Now, one of two things starts happening. Either you run out of coal, or your station can't handle the load. If you run out of coal, build simple feeder lines. One SH'125', running from one of the 10 extra mines to bring extra coal to the main line, dropping off with a 'transfer' order. With signals, you can connect 3-4 feeders to 4 platforms attached to the starting station. Make sure you keep 3 platforms for platform expansion. Platform expansion the loading stations to at least 3 platforms, ideally in a ro-ro configuration. Platform expansion the dropoff station to 3 platforms (ro-ro) or 5 platforms (terminus).

Just try to keep all trains on the main line moving at all times. Feed the beast as much coal as needed.

On Tropical climates where oil is used to start out instead as there is no coal, you would then proceed to create additional 2-way goods traffic on the line (or on a separate line if things get too busy).

At this point, you'll be making fat stacks of cash. How you spend it depends on what your goals are for the game.

I recommend that you try this out first. Using the same analogy as before, this is like learning to play piano with the left and right hand separately, before trying out both hands simultaneously.

Two hands, or, Two trains

The two train startup is very similar. We execute steps 1 through 13, skipping the trucks (steps 5, 6, and 8), but we do them twice from both directions, at the same time, going back and forth between both sides constantly.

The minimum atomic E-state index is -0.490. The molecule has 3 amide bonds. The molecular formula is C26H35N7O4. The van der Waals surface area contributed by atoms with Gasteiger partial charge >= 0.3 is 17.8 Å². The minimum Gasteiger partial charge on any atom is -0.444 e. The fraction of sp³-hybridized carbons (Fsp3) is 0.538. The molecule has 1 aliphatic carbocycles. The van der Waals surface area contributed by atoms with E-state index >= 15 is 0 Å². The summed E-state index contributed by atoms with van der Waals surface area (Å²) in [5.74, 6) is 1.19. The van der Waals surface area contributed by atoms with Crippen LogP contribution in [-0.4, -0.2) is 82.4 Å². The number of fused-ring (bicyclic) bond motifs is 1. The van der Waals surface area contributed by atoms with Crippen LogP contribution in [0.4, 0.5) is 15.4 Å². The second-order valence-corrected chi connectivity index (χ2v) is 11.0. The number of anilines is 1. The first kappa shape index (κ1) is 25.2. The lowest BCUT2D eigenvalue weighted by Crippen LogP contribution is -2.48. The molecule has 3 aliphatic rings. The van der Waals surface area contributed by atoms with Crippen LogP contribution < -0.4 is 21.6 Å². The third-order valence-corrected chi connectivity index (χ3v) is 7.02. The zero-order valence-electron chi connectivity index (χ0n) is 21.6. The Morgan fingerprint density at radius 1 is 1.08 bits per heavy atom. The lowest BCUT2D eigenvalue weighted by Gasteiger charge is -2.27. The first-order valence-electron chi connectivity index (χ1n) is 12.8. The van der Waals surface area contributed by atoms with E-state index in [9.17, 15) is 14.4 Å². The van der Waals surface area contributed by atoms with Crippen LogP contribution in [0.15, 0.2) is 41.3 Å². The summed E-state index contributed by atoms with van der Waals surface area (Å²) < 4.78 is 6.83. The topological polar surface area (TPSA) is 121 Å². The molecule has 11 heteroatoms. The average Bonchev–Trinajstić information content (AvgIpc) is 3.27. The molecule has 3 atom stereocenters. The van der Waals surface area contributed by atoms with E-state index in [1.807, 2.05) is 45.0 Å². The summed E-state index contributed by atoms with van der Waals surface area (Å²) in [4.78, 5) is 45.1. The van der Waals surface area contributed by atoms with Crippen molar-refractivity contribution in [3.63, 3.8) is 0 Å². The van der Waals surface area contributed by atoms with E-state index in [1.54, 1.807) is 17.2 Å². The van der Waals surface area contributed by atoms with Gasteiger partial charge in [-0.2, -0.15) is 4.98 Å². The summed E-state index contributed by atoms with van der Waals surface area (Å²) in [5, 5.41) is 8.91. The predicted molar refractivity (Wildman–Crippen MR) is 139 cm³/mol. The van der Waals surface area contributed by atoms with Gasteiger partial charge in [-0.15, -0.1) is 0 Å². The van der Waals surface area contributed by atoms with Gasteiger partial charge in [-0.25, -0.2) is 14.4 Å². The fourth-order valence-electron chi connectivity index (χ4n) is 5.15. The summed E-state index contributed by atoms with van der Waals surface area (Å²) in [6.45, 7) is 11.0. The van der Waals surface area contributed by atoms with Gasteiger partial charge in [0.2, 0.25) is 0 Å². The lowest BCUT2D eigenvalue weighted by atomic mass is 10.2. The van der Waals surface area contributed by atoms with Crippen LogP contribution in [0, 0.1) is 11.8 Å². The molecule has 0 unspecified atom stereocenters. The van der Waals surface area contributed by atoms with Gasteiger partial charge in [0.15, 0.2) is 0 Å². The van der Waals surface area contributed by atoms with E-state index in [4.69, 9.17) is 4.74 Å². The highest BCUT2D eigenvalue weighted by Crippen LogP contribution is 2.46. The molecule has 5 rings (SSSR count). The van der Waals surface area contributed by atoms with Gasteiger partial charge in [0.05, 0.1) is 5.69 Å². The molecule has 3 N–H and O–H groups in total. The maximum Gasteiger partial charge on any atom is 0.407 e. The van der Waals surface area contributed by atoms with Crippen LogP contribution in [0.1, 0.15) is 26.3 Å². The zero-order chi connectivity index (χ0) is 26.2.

That means you buy two trains to start out with, 4 stations, 2 7x1s and 2 1x1s, and start both trains racing towards eachother with a full load of coal at game start, connecting the stations with as few rail pieces as affordable.

You will probably find that, if you're doing this real-time, building rail in front of two moving trains can be a lot harder than doing it in front of one. You can try using a bit of pause to practice.

In order to keep the train orders simple to manage, I like to clone the first train into the second add all four stations to the orders with full load on #1 and #3, and simply skip two orders on the second train. Any additional trains get bought on the first station.

Once the trains both left their stations, execute step (18).

It's quite important to build your passing loop and power station connections while you still have money, as ideally the train running costs put you into the red.

Afterwards, you'll have arrived at step (21) automagically. The rest of the setup is the same as the one-train-start.

On tropical maps

In tropical maps, oil is used. Unfortunately, oil production is much lower than coal per industry. Worse still, tropical maps tend to be more sparse in general, and filled with jungle that's expensive to build through. That means that on some map layouts, trains just aren't the best option, especially if you start in the Jet era (past ~1965).